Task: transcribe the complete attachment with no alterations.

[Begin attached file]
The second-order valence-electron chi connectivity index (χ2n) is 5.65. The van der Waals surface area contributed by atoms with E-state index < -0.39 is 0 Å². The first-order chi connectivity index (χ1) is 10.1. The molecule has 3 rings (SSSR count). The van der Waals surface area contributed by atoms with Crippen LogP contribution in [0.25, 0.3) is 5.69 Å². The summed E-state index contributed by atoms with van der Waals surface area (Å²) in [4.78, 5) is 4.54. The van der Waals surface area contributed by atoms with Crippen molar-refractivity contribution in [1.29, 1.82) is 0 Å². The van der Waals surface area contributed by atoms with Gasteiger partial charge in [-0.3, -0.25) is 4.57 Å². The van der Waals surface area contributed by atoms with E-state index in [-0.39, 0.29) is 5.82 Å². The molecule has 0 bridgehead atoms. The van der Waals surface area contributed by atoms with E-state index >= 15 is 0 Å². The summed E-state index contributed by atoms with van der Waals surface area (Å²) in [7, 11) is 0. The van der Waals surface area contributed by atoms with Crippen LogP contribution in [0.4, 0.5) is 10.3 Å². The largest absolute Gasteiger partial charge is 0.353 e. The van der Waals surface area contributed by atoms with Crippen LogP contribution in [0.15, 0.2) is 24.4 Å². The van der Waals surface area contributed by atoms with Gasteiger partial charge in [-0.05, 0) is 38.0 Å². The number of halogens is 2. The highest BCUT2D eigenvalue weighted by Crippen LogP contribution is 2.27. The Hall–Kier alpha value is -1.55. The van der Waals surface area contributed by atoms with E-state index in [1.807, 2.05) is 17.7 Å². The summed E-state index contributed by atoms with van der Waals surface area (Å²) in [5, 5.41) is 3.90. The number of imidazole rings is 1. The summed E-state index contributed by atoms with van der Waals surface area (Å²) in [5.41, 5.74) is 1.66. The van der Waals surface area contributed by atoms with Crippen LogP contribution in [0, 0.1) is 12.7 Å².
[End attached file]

The second-order valence-electron chi connectivity index (χ2n) is 5.65. The van der Waals surface area contributed by atoms with E-state index < -0.39 is 0 Å². The first-order chi connectivity index (χ1) is 10.1. The molecule has 3 rings (SSSR count). The van der Waals surface area contributed by atoms with Crippen LogP contribution in [0.25, 0.3) is 5.69 Å². The summed E-state index contributed by atoms with van der Waals surface area (Å²) in [4.78, 5) is 4.54. The van der Waals surface area contributed by atoms with Crippen molar-refractivity contribution in [1.29, 1.82) is 0 Å². The van der Waals surface area contributed by atoms with Gasteiger partial charge in [-0.3, -0.25) is 4.57 Å². The van der Waals surface area contributed by atoms with E-state index in [-0.39, 0.29) is 5.82 Å². The molecule has 0 bridgehead atoms. The van der Waals surface area contributed by atoms with E-state index >= 15 is 0 Å². The summed E-state index contributed by atoms with van der Waals surface area (Å²) in [7, 11) is 0. The van der Waals surface area contributed by atoms with Crippen LogP contribution in [0.4, 0.5) is 10.3 Å². The largest absolute Gasteiger partial charge is 0.353 e. The van der Waals surface area contributed by atoms with Crippen LogP contribution in [0.15, 0.2) is 24.4 Å². The van der Waals surface area contributed by atoms with Gasteiger partial charge in [-0.05, 0) is 38.0 Å². The number of halogens is 2. The highest BCUT2D eigenvalue weighted by Crippen LogP contribution is 2.27. The Hall–Kier alpha value is -1.55. The van der Waals surface area contributed by atoms with E-state index in [1.807, 2.05) is 17.7 Å². The summed E-state index contributed by atoms with van der Waals surface area (Å²) in [5, 5.41) is 3.90. The number of imidazole rings is 1. The summed E-state index contributed by atoms with van der Waals surface area (Å²) in [5.41, 5.74) is 1.66. The van der Waals surface area contributed by atoms with Crippen LogP contribution in [0, 0.1) is 12.7 Å².